When the light source is reaching the plant from one side only, auxin is transported to the darker side, causing the elongation you see in plant stems when they’re growing towards the light source.
When plants grow towards light, it’s called positive phototropism.
Negative phototropism, also called skototripism, happens with the roots of plants because they don’t need the sunlight. The shoots they produce do.
This is why roots will grow into the soil, whereas shoots will grow out of the soil and reach for the light source.
However, within dense forestry, the climbing plants that need trees at ground level will use negative phototropism to survive because they need to find a dark area like the base of a large tree, so they can latch onto it and then climb they’re way up to reach sunlight.
Plants are smarter than they’re given credit for.
Manipulating Plant Growth by Removing Auxins
As auxins are primarily responsible for plant growth, the last thing you’d want to do on a growing plant would be to reduce the number of auxins, as that should, in theory, stop plant growth.
It doesn’t though. Auxins travel through the plant stems to the tips where they’ll then be distributed to shaded areas, causing the shaded parts to reach towards light, stimulating growth.
However, when you pinch the tips of plants, you remove some of the auxins. Most experienced gardeners know that by pinching back flowering stems, it encourages bushier growth and in certain types of plants, more flowerheads to develop.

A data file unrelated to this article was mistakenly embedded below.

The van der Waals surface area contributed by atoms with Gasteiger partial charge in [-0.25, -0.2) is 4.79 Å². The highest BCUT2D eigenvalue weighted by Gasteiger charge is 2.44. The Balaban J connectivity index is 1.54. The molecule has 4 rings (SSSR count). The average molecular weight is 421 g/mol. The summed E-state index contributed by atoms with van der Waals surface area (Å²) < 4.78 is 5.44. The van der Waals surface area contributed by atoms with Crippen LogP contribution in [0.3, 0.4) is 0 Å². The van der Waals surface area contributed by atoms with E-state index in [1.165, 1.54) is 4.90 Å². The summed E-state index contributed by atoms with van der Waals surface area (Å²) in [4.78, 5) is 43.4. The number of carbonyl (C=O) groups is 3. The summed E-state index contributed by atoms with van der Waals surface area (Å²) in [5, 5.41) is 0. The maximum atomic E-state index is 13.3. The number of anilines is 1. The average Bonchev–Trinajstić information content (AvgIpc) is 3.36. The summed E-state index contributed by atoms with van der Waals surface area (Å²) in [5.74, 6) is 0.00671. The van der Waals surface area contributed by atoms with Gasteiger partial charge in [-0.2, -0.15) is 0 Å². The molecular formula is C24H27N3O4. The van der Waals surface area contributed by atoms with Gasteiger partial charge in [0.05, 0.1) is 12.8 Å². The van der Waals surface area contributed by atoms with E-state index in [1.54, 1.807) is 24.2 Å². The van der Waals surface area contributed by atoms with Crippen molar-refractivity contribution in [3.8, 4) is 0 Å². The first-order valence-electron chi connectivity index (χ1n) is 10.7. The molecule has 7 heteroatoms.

The increase in flower production by pinching the stems of plants back happens as a result of manipulating the auxins in the tips of plants.
By disrupting auxin flow in the tips of plants, it forces the plant to expend its energy elsewhere putting more energy into the nodes beneath the tips, which can double up the stems, which in turn can double the flowerheads produced.
The flowers are usually smaller, but you’ll have more of them rather than one large flowerhead surrounded just by the green foliage.
If you want bushier foliage from your plants with an increase in flowerheads, pinch the tips before they flower.
The increase in auxin distribution in the lower part of the plant will cause more stems and flowers to develop. The more auxins there are distributed throughout the plant, the more stems will reach for light.
Pinching is a handy technique to use on outdoor plants as there’s more sunlight for each stem to reach for, or on plants grown indoors under grow lights where there’s plenty of light to reach all parts of the plant, rather than having uneven light distribution to different parts of the plant.
If you notice any of your plants growing lop-sided, there will be a part of the plant that isn’t getting enough light. Introduce more light to the parts of the plant in the shade for auxins to distribute more evenly in all of the stems.
The direction of light reaching your plants will influence the direction of growth.
Growing up with a mom who filled her home (inside and out) with all sorts of plants, Lisa got her start in gardening at a young age. Living now on her own with a home and yard full of plants (including an indoor greenhouse), she shares all the gardening tips she’s gained over the years.